'We are as prepared as we can possibly be' - top cop joins armed police on patrol in Sunderland in aftermath of Manchester terror attack

Have your say

The region's top cop joined armed police on patrol in Sunderland today and told Wearsiders the force is as 'prepared as we can possibly be' to deal with any potential terror threat.

As Sunderland and the nation fell silent to remember those killed and injured in Monday's atrocity, Chief Constable Steve Ashman arrived in the city amidst a visibly increased police presence.

Chief Constable Steve Ashman

Chief Constable Steve Ashman

Earlier shoppers and businesses in The Bridges paused what they were doing to mark a minute's silence in tribute to victims and their families.

Armed officers were also present in the city as people went about their daily business.

Chief Constable Ashman said he was in Sunderland to ensure all resources at his disposal were being used, to both reassure the public and act as a deterrent.

Speaking to the Echo in Keel Square, he said: "Now the national threat level has been raised to critical, it is important that Northumbria Police maximises its visibility to reassure its communities and that includes armed officers.

"We've been doing this for some time now - deploying armed officers on regular patrols in areas of high footfall for the public.

"That's just to try and show the public that these are normal police officers - they just happen to carry a gun.

"You can stop them, you can talk to them, ask them why they are in a particular location, what their role is, what they are doing - and they will be happy to explain that.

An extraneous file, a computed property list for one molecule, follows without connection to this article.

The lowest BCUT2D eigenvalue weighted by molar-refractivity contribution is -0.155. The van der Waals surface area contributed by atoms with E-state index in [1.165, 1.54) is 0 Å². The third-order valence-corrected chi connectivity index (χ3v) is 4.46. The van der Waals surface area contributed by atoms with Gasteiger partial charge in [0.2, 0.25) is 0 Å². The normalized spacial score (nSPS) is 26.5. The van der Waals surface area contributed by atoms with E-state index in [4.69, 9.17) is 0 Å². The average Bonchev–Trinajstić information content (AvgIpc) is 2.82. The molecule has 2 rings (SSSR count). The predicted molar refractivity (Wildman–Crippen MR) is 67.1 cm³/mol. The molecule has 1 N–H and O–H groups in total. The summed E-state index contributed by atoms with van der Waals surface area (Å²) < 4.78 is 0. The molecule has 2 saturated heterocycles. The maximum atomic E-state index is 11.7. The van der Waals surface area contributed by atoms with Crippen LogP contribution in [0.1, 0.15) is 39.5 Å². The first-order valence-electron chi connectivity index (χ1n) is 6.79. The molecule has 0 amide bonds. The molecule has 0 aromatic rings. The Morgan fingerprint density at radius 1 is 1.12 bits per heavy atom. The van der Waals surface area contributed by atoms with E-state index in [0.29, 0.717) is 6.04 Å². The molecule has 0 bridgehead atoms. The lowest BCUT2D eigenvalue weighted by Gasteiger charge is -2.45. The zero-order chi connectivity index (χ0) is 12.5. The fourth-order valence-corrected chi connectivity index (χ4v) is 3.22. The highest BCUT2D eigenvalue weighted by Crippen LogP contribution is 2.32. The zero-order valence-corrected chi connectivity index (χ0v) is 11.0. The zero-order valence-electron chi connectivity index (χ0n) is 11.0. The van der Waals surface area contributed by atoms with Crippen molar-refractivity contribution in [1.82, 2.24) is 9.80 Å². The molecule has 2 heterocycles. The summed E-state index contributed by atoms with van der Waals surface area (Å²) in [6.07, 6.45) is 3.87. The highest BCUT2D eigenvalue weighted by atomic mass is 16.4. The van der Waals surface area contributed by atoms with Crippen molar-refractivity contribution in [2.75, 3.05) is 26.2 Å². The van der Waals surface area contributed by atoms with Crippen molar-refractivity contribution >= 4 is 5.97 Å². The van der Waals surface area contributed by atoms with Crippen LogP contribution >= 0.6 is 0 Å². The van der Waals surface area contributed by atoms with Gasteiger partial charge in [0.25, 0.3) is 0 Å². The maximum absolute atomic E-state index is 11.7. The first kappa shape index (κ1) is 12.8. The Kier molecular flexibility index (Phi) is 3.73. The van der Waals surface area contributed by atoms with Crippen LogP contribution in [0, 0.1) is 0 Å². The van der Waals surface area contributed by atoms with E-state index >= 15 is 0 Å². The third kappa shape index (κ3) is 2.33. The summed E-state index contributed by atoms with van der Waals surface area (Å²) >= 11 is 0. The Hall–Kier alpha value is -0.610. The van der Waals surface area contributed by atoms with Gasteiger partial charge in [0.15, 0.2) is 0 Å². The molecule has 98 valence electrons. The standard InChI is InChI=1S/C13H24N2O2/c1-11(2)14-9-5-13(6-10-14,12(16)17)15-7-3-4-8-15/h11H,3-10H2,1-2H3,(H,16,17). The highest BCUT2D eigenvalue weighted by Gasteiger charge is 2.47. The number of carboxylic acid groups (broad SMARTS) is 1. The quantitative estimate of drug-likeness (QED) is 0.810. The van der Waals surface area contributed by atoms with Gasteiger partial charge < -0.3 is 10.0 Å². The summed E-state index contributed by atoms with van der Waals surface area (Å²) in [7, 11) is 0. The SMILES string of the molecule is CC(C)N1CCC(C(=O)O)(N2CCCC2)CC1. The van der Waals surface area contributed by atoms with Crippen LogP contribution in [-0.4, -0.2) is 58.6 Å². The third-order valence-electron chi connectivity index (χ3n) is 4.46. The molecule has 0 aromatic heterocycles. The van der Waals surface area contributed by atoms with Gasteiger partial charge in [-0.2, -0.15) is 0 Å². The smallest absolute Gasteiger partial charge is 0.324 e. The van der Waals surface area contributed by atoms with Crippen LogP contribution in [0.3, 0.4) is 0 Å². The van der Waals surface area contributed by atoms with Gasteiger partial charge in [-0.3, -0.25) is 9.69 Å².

"A lot of the public in recent days - in my experience at least - say they fell reassured by what we are trying to do. That is the intention.

"What I would say to people is be calm, vigilant, be alert, but please be reassured by the fact that we are doing everything that we possibly can to reassure you, to protect you and that we are as prepared as we can possibly be at this difficult time.

"This is the highest threat level we can be at and I think it's important that we are out there, visibly reassuring the public."

When asked what extra measures would be put in place to police major events, including the Sunderland Airshow, the Chief Constable said: "There are a number of events, including smaller events that are just as important, taking place over this bank holiday weekend.

"We'll sit down with the event organisers and look at what security arrangements they have in place.

"But of course, for something big like the airshow, we will talk to the organisers of that to see what more we can do to keep people safe and secure."

He added: "There has been a significant increase in the number of officers that we have on patrol and we have plans that will kick in at times like these to try and reassure the public.

"They will see a significant increase in the number of uniformed officers on patrol.

"It's not in response to a specific threat to the north east, but we have to reflect the fact that nationally the threat level has gone up to critical, which is the highest level it can be and it hasn't been at that level for 10 years or more.

"Obviously people will be felling vulnerable and apprehensive about what is happening in this city or at a particular event, but we will do everything we can to protect the public."

At Sunderland Royal Hospital, staff and patients also paid their respects.

A City Hospitals spokeswoman said: “Staff and patients across the Trust observed a minute’s silence as a mark of respect for all those affected by the Manchester bombing.

“Our thoughts are with the family and friends of those killed and injured in the attack and also with our colleagues across the Emergency Services who have worked round the clock to help.”